That the knotty issue of non-compliance with with face covering on public transport was brought to my attention the other day and with particular reference to Merseyrail.

A 507/508 EMU Merseyrail unit at Crescent Road level crossing – Birkdale, Southport.

I must admit that I had wrongly assumed that Merseyrail’s security staff would be empowered to tackle non-compliance because they’re not.

I asked Merseyrail about this and they replied ‘we are unable to enforce the face covering rule, but continue to educate all of our passengers on the matter. We also work with British Transport Police, who are able to issue fines for those who break the rule‘ they went on to say ‘Legally we are not able to issue fixed penalty notices to those passengers not wearing a face covering, but please be assured, as a responsible operator, we are doing all we can to keep our passengers safe’.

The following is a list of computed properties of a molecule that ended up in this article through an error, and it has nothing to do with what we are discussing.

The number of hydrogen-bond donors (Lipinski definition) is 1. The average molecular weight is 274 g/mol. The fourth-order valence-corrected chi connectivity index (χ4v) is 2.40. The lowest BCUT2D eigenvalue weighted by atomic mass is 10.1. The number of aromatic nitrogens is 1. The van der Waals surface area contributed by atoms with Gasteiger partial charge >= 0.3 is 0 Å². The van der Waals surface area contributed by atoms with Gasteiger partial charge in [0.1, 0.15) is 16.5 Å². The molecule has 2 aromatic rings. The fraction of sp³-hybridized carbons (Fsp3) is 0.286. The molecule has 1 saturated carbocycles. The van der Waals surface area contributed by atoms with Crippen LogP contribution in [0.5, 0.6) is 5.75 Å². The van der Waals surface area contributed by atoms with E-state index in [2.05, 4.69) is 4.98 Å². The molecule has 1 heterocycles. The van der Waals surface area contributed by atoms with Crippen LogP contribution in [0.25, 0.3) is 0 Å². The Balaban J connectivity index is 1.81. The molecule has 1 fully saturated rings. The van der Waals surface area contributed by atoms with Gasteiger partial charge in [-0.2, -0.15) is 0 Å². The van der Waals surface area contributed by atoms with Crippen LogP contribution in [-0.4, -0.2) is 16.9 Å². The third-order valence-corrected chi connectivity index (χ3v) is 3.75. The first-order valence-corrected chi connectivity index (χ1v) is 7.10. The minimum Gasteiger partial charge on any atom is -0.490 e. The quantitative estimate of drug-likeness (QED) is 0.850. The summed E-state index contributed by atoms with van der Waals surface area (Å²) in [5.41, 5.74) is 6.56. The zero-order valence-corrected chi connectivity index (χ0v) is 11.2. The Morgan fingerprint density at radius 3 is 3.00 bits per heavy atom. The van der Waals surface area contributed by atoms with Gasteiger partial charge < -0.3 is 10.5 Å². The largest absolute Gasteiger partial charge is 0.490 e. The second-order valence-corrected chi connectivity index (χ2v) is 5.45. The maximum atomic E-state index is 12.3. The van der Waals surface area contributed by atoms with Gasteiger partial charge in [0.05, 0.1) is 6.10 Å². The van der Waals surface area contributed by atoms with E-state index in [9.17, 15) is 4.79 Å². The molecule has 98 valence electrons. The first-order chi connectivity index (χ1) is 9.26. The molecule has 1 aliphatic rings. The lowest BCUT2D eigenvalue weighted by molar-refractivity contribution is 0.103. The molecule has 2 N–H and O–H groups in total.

It strikes me that Merseyrail (and this probably means every other rail franchise operator in the UK?) have been placed between a rock and a hard place. By that I mean that they and their passengers have been told that all passengers must wear face coverings but in reality there’s going to be little or no challenging of those who refuse to comply, unless that is British Transport Police are involved.

Merseyrail Class 508 EMU at Maghull Station

The issue for me is that compliance needs to seen to be enforced so that confidence is given to those who are more vulnerable to Covid 19. Clearly, such folk are not going to travel via Merseyrail if they can’t be confident their journey will be safe. So surely that means that non-compliance being in effect tolerated (whilst actually being illegal) leads to less people travelling on Merseyrail thereby it needing more public funds to keep it going during the pandemic.

What an odd carry on…….